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hledger close prints ambiguous amounts #1137

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maralorn opened this issue Nov 27, 2019 · 3 comments
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@maralorn
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@maralorn maralorn commented Nov 27, 2019

hledger close prints (for the commodity 1.000,00€) integer values without cent values.

$ cat bug.hledger
2019-12-31 test
  a  1.000,00€
  b     10,05€
  c

$ hledger -f bug.hledger close
2019/11/27 closing balances
    a                               -1.000€ = 0€
    b                               -10,05€ = 0€
    c                             1.010,05€ = 0€
    equity:closing balances               0

2019/11/28 opening balances
    a                                1.000€ = 1.000€
    b                                10,05€ = 10,05€
    c                            -1.010,05€ = -1.010,05€
    equity:opening balances               0

As the hledger manual says

Note, a number containing a single group mark and no decimal mark is ambiguous. Are these group marks or decimal marks ?

1,000
1.000

hledger will treat them both as decimal marks by default (cf #793).

So my understanding is that it should be

    a                                1.000,00€ = 1.000,00€

to prevent ambiguities.

I think this is really a bug because of this:

$ hledger -f bug.hledger close | hledger -f- print
hledger: "-" (lines 1-5)
could not balance this transaction (real postings are off by 999.000€)
2019/11/27 closing balances
    a                               -1.000€ = 0.000€
    b                              -10.050€ = 0.000€
    c                            1.010.050€ = 0.000€
    equity:closing balances               0

I am on hledger 1.15.2 on nixos stable (19.09).

@maralorn maralorn added the A BUG label Nov 27, 2019
@simonmichael simonmichael added the close label Nov 28, 2019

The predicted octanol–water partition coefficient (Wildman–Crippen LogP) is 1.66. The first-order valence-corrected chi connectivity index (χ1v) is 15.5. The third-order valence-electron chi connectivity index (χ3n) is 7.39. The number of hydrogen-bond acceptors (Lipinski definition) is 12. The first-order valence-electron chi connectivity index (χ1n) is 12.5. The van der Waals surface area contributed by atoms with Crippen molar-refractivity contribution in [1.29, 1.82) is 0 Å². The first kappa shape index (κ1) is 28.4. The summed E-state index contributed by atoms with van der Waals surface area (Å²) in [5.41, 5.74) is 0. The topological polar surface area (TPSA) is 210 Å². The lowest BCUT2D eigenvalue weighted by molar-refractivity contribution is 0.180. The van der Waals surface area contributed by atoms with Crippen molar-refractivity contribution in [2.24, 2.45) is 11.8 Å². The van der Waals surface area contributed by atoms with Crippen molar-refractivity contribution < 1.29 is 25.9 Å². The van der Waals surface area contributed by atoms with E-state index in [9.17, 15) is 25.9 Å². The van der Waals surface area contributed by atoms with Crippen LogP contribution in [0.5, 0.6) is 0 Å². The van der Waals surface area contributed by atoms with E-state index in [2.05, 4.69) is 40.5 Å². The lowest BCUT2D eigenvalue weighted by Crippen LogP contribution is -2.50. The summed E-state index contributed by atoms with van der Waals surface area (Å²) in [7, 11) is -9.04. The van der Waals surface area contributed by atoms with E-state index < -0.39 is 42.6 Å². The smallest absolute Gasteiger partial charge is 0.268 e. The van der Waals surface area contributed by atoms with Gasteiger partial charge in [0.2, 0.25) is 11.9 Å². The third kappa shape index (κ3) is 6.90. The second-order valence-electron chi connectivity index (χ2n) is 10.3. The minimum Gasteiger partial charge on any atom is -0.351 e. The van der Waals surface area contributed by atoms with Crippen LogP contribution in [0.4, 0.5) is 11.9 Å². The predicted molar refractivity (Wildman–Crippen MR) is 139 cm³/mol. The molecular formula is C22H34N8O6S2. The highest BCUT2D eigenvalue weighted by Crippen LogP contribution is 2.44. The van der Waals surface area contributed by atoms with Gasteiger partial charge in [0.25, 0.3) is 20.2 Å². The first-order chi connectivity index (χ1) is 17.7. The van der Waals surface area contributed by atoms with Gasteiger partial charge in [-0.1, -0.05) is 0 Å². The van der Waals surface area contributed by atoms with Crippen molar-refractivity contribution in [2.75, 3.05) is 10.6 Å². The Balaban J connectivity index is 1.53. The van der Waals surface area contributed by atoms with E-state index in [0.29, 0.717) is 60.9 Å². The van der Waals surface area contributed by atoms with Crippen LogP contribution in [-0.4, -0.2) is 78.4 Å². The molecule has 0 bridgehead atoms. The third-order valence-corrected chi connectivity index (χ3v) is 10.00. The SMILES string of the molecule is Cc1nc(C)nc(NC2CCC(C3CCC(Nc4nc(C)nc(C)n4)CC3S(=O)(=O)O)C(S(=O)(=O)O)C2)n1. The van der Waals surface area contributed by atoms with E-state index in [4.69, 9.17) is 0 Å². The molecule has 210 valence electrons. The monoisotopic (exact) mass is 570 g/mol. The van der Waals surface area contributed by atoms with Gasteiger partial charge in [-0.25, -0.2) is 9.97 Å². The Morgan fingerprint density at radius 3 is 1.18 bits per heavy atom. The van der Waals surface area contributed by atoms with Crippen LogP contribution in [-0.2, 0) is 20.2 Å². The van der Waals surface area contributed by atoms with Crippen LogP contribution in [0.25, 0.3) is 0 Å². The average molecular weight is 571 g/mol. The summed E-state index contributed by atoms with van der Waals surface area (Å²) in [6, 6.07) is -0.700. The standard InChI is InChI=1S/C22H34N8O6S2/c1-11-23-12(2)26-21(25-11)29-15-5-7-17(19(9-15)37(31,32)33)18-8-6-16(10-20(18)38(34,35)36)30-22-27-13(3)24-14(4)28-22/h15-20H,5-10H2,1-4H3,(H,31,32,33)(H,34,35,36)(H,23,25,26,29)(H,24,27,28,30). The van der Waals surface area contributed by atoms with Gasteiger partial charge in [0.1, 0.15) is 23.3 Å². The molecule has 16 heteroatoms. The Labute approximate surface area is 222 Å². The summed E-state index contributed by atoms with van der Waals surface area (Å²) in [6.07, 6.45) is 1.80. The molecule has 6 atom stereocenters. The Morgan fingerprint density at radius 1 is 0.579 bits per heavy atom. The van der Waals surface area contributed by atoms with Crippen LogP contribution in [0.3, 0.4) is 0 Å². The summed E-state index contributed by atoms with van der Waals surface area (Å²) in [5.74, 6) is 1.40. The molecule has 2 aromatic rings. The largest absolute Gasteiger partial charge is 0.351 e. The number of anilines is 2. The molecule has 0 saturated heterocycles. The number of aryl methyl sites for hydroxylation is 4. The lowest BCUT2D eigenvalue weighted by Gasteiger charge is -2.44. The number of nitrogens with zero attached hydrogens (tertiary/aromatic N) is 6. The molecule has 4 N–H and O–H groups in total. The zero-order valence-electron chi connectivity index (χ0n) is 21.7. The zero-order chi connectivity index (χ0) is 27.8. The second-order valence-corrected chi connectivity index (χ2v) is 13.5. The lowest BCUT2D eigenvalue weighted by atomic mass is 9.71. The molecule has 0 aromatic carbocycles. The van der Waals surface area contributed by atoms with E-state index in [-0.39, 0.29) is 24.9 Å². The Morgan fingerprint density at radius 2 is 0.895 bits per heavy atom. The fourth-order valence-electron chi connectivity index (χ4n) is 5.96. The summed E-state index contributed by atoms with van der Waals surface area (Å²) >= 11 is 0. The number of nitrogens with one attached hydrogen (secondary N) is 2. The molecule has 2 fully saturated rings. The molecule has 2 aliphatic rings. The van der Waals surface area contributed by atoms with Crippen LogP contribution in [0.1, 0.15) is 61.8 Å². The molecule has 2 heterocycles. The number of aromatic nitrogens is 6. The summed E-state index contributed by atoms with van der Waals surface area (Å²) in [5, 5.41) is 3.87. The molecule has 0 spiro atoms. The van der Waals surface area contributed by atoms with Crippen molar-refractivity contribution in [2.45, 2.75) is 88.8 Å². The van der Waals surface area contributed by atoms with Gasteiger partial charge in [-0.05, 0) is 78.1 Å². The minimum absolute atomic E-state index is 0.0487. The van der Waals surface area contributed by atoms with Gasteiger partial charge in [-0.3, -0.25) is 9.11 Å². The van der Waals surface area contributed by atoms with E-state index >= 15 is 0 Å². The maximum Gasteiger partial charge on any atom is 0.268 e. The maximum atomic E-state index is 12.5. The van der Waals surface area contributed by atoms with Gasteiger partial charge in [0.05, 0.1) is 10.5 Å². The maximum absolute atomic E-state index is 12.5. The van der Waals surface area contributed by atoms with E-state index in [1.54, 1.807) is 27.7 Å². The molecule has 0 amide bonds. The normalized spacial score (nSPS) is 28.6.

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@simonmichael simonmichael commented Nov 30, 2019

Thanks for the report. In your example:

2019-12-31 test
  a  1.000,00€
  b     10,05€
  c

the comma is parsed as a decimal mark in both amounts (correct). But close elides the first amount's decimal digits in the output:

$ hledger close --closing
2019/11/28 closing balances
    a                               -1.000€ = 0€
    b                               -10,05€ = 0€
    c                             1.010,05€ = 0€
    equity:closing balances               0

It does it even if you add a commodity directive to set the display style:

commodity 1.000,00€
2019-12-31 test
  a  1.000,00€
  b     10,05€
  c
$ hledger close --closing
2019/11/28 closing balances
    a                               -1.000€ = 0€
    b                               -10,05€ = 0€
    c                             1.010,05€ = 0€
    equity:closing balances               0

..which it shouldn't. print shows it correctly, with or without the directive:

$ hledger print
2019/12/31 test
    a       1.000,00€
    b          10,05€
    c

This -1.000€ amount is what causes the second print to fail at balancing the transaction, since the single period is parsed as a decimal mark. Unless you add a commodity directive to the second print's input (and the -I flag, since we need to ignore the assertions in this small example):

$ (echo "commodity 1.000,00€"; hledger close --closing) | hledger -f- print -I
2019/11/28 closing balances
    a                            -1.000,00€ = 0,00€
    b                               -10,05€ = 0,00€
    c                             1.010,05€ = 0,00€
    equity:closing balances               0

The close output for your example should be:

$ hledger close
2019/11/28 closing balances
    a                            -1.000,00€ = 0€
    b                               -10,05€ = 0€
    c                             1.010,05€ = 0€
    equity:closing balances               0

2019/11/29 opening balances
    a                             1.000,00€ = 1.000€
    b                                10,05€ = 10,05€
    c                            -1.010,05€ = -1.010,05€
    equity:opening balances               0

Ie with the ,00 in both a amounts. As you clearly said. :)

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@maralorn maralorn commented Nov 30, 2019

Yeah, exactly. I used exactly that commodity workaround.

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@maralorn maralorn commented Dec 1, 2019

Wow. That was quick!

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